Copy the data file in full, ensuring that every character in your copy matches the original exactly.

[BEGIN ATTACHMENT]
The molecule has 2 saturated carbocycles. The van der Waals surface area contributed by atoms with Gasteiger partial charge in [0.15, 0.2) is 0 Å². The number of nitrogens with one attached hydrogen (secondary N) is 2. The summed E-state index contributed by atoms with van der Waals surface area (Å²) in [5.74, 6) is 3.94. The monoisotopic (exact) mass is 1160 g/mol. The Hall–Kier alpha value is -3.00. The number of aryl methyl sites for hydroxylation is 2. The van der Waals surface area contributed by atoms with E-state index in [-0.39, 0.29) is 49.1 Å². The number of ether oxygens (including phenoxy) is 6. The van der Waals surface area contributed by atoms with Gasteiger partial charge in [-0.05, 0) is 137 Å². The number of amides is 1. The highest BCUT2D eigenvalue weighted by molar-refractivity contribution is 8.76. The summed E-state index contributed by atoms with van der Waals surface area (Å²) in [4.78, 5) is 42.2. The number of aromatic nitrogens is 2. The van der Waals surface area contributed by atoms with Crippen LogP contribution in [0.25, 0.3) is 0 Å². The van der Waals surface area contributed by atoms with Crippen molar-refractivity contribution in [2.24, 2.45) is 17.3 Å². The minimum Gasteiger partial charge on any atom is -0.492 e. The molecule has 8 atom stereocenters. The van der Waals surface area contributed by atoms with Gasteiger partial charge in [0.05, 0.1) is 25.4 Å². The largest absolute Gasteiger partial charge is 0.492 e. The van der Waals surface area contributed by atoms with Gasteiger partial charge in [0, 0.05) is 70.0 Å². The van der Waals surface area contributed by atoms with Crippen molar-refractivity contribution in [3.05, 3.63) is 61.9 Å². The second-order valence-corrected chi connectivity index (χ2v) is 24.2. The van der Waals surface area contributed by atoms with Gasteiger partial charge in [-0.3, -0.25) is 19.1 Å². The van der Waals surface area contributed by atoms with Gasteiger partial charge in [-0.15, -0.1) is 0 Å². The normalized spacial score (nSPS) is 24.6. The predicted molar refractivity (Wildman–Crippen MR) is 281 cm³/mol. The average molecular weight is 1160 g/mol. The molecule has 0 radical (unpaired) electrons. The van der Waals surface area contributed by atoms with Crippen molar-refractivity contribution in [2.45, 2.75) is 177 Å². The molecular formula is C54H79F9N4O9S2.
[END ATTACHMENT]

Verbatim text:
The molecule has 2 saturated carbocycles. The van der Waals surface area contributed by atoms with Gasteiger partial charge in [0.15, 0.2) is 0 Å². The number of nitrogens with one attached hydrogen (secondary N) is 2. The summed E-state index contributed by atoms with van der Waals surface area (Å²) in [5.74, 6) is 3.94. The monoisotopic (exact) mass is 1160 g/mol. The Hall–Kier alpha value is -3.00. The number of aryl methyl sites for hydroxylation is 2. The van der Waals surface area contributed by atoms with E-state index in [-0.39, 0.29) is 49.1 Å². The number of ether oxygens (including phenoxy) is 6. The van der Waals surface area contributed by atoms with Gasteiger partial charge in [-0.05, 0) is 137 Å². The number of amides is 1. The highest BCUT2D eigenvalue weighted by molar-refractivity contribution is 8.76. The summed E-state index contributed by atoms with van der Waals surface area (Å²) in [4.78, 5) is 42.2. The number of aromatic nitrogens is 2. The van der Waals surface area contributed by atoms with Crippen LogP contribution in [0.25, 0.3) is 0 Å². The van der Waals surface area contributed by atoms with Crippen molar-refractivity contribution in [2.24, 2.45) is 17.3 Å². The minimum Gasteiger partial charge on any atom is -0.492 e. The molecule has 8 atom stereocenters. The van der Waals surface area contributed by atoms with Gasteiger partial charge in [0.05, 0.1) is 25.4 Å². The largest absolute Gasteiger partial charge is 0.492 e. The van der Waals surface area contributed by atoms with Gasteiger partial charge in [0, 0.05) is 70.0 Å². The van der Waals surface area contributed by atoms with Crippen molar-refractivity contribution in [3.05, 3.63) is 61.9 Å². The second-order valence-corrected chi connectivity index (χ2v) is 24.2. The van der Waals surface area contributed by atoms with Gasteiger partial charge in [-0.3, -0.25) is 19.1 Å². The van der Waals surface area contributed by atoms with Gasteiger partial charge in [-0.15, -0.1) is 0 Å². The normalized spacial score (nSPS) is 24.6. The predicted molar refractivity (Wildman–Crippen MR) is 281 cm³/mol. The average molecular weight is 1160 g/mol. The molecule has 0 radical (unpaired) electrons. The van der Waals surface area contributed by atoms with Crippen molar-refractivity contribution in [2.45, 2.75) is 177 Å². The molecular formula is C54H79F9N4O9S2.